According to his autobiography, Franco Zeffirelli had initially intended for a young unknown Moroccan girl to play the part of the Virgin Mary. He had even considered a young Greek actress with Irene Papas perhaps playing the older Mary. In actuality, he offered the part of the Virgin Mary to the French actress Maria Schneider.  She had come to prominence in Bernardo Bertolucci's controversial movie Last Tango in Paris (1972) But Schneider turned Franco Zeffirelli's offer down - a decision she would always regret. The part eventually went to Olivia Hussey who had starred in Romeo and Juliet (1968). 
 
Olivia Hussey as the Virgin Mary
Olivia Hussey played the Virgin Mary in the movie.
According to Olivia Hussey, Franco Zeffirelli telephoned her out of the blue with; "How would you like to be a virgin again?"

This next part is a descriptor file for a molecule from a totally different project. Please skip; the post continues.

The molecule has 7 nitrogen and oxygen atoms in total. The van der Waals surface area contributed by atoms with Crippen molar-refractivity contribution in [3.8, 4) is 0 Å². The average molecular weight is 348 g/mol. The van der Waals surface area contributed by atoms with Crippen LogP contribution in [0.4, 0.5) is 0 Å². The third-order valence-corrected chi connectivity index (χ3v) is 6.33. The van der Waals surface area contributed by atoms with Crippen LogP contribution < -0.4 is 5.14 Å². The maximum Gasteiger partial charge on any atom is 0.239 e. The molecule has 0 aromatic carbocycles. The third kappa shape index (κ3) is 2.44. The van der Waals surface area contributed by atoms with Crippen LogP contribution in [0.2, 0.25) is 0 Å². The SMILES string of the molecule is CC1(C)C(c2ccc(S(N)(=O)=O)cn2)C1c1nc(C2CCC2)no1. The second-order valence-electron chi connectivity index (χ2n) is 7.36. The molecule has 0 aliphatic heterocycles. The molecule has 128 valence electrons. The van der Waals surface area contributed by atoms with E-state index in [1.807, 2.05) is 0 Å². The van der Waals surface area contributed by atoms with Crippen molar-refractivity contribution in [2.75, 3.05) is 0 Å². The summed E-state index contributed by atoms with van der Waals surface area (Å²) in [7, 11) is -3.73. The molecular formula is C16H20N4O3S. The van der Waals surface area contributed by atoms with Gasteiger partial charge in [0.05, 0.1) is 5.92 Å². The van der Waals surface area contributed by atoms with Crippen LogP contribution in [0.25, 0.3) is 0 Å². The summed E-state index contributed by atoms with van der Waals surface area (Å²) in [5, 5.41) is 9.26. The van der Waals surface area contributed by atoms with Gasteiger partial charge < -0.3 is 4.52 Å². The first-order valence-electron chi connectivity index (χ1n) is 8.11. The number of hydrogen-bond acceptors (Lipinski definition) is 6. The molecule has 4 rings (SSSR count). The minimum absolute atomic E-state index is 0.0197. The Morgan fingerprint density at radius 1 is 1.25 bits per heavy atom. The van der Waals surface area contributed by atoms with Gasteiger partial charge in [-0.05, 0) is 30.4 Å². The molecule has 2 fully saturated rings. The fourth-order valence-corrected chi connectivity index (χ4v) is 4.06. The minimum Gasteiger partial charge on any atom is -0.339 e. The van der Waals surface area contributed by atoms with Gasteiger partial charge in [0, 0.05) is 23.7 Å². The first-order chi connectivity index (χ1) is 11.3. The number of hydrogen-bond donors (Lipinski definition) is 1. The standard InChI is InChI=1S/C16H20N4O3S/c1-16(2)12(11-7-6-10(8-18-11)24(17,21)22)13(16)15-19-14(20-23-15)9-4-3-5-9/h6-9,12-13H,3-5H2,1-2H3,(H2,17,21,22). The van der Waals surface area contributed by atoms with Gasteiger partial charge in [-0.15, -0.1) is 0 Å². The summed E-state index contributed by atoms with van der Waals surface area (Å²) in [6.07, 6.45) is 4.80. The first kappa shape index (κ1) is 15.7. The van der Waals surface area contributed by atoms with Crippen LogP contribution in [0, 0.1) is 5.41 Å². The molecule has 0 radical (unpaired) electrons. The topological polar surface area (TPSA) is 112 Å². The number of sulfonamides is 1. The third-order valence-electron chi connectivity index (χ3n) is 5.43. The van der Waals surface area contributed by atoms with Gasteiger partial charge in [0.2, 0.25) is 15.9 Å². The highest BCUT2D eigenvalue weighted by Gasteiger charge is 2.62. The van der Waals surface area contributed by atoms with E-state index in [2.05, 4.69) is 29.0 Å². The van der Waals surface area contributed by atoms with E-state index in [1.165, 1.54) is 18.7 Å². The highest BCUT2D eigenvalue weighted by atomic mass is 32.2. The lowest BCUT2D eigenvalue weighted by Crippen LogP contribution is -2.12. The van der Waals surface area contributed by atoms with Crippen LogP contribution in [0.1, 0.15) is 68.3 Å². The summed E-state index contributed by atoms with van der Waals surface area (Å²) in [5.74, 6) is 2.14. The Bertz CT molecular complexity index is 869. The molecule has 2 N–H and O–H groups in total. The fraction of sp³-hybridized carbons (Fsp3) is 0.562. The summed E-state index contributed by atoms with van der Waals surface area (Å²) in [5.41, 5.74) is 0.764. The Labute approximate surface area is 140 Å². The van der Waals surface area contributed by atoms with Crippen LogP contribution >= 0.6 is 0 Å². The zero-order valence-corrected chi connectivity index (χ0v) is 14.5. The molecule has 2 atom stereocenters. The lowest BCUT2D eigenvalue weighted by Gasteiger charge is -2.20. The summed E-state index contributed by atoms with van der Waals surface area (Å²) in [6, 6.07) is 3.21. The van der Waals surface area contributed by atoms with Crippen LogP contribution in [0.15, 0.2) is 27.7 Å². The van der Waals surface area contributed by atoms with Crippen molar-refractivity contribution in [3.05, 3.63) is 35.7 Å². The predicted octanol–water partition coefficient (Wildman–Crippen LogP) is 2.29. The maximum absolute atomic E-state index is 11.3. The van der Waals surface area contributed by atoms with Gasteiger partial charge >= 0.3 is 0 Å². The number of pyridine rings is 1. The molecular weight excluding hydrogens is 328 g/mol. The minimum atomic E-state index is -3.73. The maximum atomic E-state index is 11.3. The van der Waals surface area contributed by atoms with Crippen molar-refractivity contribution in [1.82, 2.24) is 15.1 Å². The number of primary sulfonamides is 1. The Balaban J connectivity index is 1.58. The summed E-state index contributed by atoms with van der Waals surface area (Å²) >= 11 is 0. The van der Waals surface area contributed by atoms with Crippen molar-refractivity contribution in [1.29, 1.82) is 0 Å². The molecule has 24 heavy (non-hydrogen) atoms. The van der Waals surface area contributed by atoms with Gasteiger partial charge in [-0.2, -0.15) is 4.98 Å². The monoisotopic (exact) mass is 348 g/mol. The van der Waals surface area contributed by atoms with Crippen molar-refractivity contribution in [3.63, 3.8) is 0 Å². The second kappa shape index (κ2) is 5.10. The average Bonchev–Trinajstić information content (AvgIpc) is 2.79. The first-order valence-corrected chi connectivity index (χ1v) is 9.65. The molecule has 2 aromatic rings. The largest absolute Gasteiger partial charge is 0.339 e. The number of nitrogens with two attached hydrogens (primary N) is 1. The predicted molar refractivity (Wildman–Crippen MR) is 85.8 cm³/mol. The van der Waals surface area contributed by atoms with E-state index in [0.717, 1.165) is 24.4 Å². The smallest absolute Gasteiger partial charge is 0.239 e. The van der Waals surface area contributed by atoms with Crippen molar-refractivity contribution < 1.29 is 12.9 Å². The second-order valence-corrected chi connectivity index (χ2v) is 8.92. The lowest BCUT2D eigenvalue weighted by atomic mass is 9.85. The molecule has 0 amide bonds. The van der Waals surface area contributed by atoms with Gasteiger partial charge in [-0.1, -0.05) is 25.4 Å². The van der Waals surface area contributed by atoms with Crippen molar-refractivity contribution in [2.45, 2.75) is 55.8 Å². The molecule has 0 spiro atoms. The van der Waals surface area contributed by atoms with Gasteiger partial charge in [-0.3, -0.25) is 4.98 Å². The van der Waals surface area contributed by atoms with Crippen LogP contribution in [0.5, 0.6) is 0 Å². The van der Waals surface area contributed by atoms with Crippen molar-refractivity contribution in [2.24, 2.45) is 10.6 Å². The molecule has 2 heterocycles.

It would prove to be one of the highlights of her career.

Although the filmmakers had taken great strides in producing a biblical TV movie that would be accepted as authentic - many of the principal players were decidedly European looking. Jesus's North European appearance in the series was influenced by Warner Sallman's iconic The Head of Christ. While Catherine O'Brien in The Celluloid Madonna: From Scripture to Screen suggested that the Virgin Mary had been depicted "without regard to historical or ethnographic accuracy" by the "definitely Caucasian Olivia Hussey". 

Principal photography was carried out in Morocco and Tunisia from September 1975 to May 1976.